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Canberra’s climate change brain drain becoming critical

Public sector agencies are losing climate change expertise thanks to the government’s resistance to a strong policy response to the issue, it was revealed at Senate Estimates on Tuesday.

The government has allowed the Climate Change Authority’s board to atrophy to the point where it risks losing quorum if another member leaves, while Australia’s foremost agricultural research body has lost most of its climate change workforce, including its dedicated climate change section.

Only five of nine Climate Change Authority’s board positions are currently filled following a series of resignations over the past year and a half. Filling those roles is up to the government, which has not yet acted to replace any of those who have left.

The CCA is charged with undertaking reviews and making recommendations to government on emissions reduction targets and other climate change-related policy areas.

Discussing the membership of the board at Senate Estimates, CCA chair Bernie Fraser told the Environment and Communications Committee: “there aren’t too many of them, we’re down to a bare minimum at the moment … people have left over the last 18 months for various reasons and they haven’t been replaced.”

The government had promised to abolish the CCA until it reached a deal with the Palmer United Party in October last year to save the organisation by funding an 18-month inquiry into whether Australia should have an emissions trading scheme, despite the government remaining opposed to carbon pricing.

Asked why the board members hadn’t been replaced, acting CEO Shayleen Thompson responded that it was “a matter for the government.”

“So the government has made a decision not to have those replaced,” said Labor Senator Anne Urquhart.

CCA appointments are due to end mid-2017.

It was also revealed that the Australian Bureau of Agricultural and Resource Economics and Sciences, ABARES, had lost most of its climate change expertise in recent times, despite bureaucrats acknowledging climate change remained a significant issue for the agricultural industry.

“We don’t have climate change specialists in ABARES”, executive director Karen Schneider told the Rural and Regional Affairs and Transport Committee.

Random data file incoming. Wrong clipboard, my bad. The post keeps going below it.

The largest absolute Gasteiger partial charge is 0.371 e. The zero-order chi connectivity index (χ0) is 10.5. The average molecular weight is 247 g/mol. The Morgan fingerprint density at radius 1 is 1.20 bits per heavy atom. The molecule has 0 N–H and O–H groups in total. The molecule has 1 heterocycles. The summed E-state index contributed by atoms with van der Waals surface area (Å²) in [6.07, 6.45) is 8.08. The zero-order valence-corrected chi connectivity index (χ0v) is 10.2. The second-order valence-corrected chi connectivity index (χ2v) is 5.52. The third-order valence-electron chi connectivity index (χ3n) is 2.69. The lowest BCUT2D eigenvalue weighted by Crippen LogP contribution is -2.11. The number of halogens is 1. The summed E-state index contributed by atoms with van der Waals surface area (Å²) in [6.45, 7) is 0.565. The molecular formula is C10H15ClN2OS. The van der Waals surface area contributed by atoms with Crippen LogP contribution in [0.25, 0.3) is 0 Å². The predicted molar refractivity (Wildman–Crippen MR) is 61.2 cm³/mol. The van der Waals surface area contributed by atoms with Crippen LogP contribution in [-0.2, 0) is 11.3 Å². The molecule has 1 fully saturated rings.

“That hasn’t always been the case,” she said, adding that ABARES no longer maintained a climate change “section”.

“The area that was once called climate change has reduced over the past year or so and we do not provide the same sort of research on climate change issues as we have done in the past … we have one or two people who provide advice on current climate issues and we have people in other areas who incorporate climate change analysis into their work.” Officers were unable to state how many employees had previously been assigned to work on climate change-related issues, and took the question on notice.

Department of Agriculture deputy secretary, and current acting secretary, Phillip Glyde explained the fall was a result of other agencies were no longer requesting climate change-related work of ABARES.

“It receives funding both from within the department but also so-called ‘section 31 earned revenue’ from other departments and we’ve had periods of time where we’ve developed some pretty deep expertise in relation to, say, climate change or water science, essentially reflecting the issues that are looming or coming up or are of current importance to various industries,” said Glyde.

“A lot of that research is being driven by this investment from other departments … The Department of Climate Change, the Department of Treasury contracted us to do a fair bit of economic modelling in relation to climate change. As the demand for that has dropped off, then we no longer have the ability to hang onto some of those specialists.

“So ABARES’ budget has fallen over the past several years … certainly since I was the executive director of ABARES it has declined quite dramatically, and that’s simply reflecting the fact that there’s not the demand for the research from these other organisations.” The organisation’s current total revenue is around $33 million, the committee was told.

A 2012 ABARES report stated “Climate variability is a major risk for agricultural production, and this risk is likely to increase under future climate change”.

Asked by Labor Senator Don Cameron whether climate change remains a problem for primary industries, Glyde responded “it’s the same issue it always was”.

Cameron was unimpressed by the revelations of fewer resources dedicated to climate change, saying: “As I read it now, we’ve got no specific function within the pre-eminent research organisation for agriculture on climate change even though that organisation in 2012 said it was a major risk.”

Author Bio

David Donaldson

David Donaldson is a journalist at The Mandarin based in Melbourne.